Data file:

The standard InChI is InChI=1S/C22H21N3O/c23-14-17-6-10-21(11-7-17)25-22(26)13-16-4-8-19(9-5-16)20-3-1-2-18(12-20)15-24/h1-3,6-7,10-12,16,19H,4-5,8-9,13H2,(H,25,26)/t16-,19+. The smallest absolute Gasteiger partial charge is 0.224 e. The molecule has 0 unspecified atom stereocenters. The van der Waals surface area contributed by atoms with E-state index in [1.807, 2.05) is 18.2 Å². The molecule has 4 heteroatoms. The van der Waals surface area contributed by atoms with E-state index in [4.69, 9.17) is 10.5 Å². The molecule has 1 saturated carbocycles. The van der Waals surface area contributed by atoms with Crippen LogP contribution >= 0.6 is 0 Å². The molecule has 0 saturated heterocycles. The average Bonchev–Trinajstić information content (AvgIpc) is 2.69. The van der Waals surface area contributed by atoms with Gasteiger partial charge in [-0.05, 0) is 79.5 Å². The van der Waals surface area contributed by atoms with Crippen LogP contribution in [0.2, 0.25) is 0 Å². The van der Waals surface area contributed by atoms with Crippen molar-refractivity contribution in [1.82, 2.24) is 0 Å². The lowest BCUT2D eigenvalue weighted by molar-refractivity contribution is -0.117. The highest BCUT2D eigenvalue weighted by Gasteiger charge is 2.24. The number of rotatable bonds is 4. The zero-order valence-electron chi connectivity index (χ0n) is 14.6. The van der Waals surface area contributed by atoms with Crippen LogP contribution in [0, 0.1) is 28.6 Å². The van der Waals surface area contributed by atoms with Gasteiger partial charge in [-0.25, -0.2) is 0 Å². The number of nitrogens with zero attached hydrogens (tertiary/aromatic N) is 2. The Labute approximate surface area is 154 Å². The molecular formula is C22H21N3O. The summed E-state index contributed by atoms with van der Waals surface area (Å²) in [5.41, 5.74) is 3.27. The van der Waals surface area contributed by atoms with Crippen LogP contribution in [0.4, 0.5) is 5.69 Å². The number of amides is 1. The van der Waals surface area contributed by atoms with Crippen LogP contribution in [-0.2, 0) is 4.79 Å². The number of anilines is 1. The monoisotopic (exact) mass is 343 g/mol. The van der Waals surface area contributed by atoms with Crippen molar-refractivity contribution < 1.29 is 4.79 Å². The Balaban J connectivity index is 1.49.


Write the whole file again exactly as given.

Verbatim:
The standard InChI is InChI=1S/C22H21N3O/c23-14-17-6-10-21(11-7-17)25-22(26)13-16-4-8-19(9-5-16)20-3-1-2-18(12-20)15-24/h1-3,6-7,10-12,16,19H,4-5,8-9,13H2,(H,25,26)/t16-,19+. The smallest absolute Gasteiger partial charge is 0.224 e. The molecule has 0 unspecified atom stereocenters. The van der Waals surface area contributed by atoms with E-state index in [1.807, 2.05) is 18.2 Å². The molecule has 4 heteroatoms. The van der Waals surface area contributed by atoms with E-state index in [4.69, 9.17) is 10.5 Å². The molecule has 1 saturated carbocycles. The van der Waals surface area contributed by atoms with Crippen LogP contribution >= 0.6 is 0 Å². The molecule has 0 saturated heterocycles. The average Bonchev–Trinajstić information content (AvgIpc) is 2.69. The van der Waals surface area contributed by atoms with Gasteiger partial charge in [-0.05, 0) is 79.5 Å². The van der Waals surface area contributed by atoms with Crippen LogP contribution in [0.2, 0.25) is 0 Å². The van der Waals surface area contributed by atoms with Crippen molar-refractivity contribution in [1.82, 2.24) is 0 Å². The lowest BCUT2D eigenvalue weighted by molar-refractivity contribution is -0.117. The highest BCUT2D eigenvalue weighted by Gasteiger charge is 2.24. The number of rotatable bonds is 4. The zero-order valence-electron chi connectivity index (χ0n) is 14.6. The van der Waals surface area contributed by atoms with Crippen LogP contribution in [0, 0.1) is 28.6 Å². The van der Waals surface area contributed by atoms with Gasteiger partial charge in [-0.25, -0.2) is 0 Å². The number of nitrogens with zero attached hydrogens (tertiary/aromatic N) is 2. The Labute approximate surface area is 154 Å². The molecular formula is C22H21N3O. The summed E-state index contributed by atoms with van der Waals surface area (Å²) in [5.41, 5.74) is 3.27. The van der Waals surface area contributed by atoms with Crippen LogP contribution in [0.4, 0.5) is 5.69 Å². The number of amides is 1. The van der Waals surface area contributed by atoms with Crippen LogP contribution in [-0.2, 0) is 4.79 Å². The number of anilines is 1. The monoisotopic (exact) mass is 343 g/mol. The van der Waals surface area contributed by atoms with Crippen molar-refractivity contribution < 1.29 is 4.79 Å². The Balaban J connectivity index is 1.49.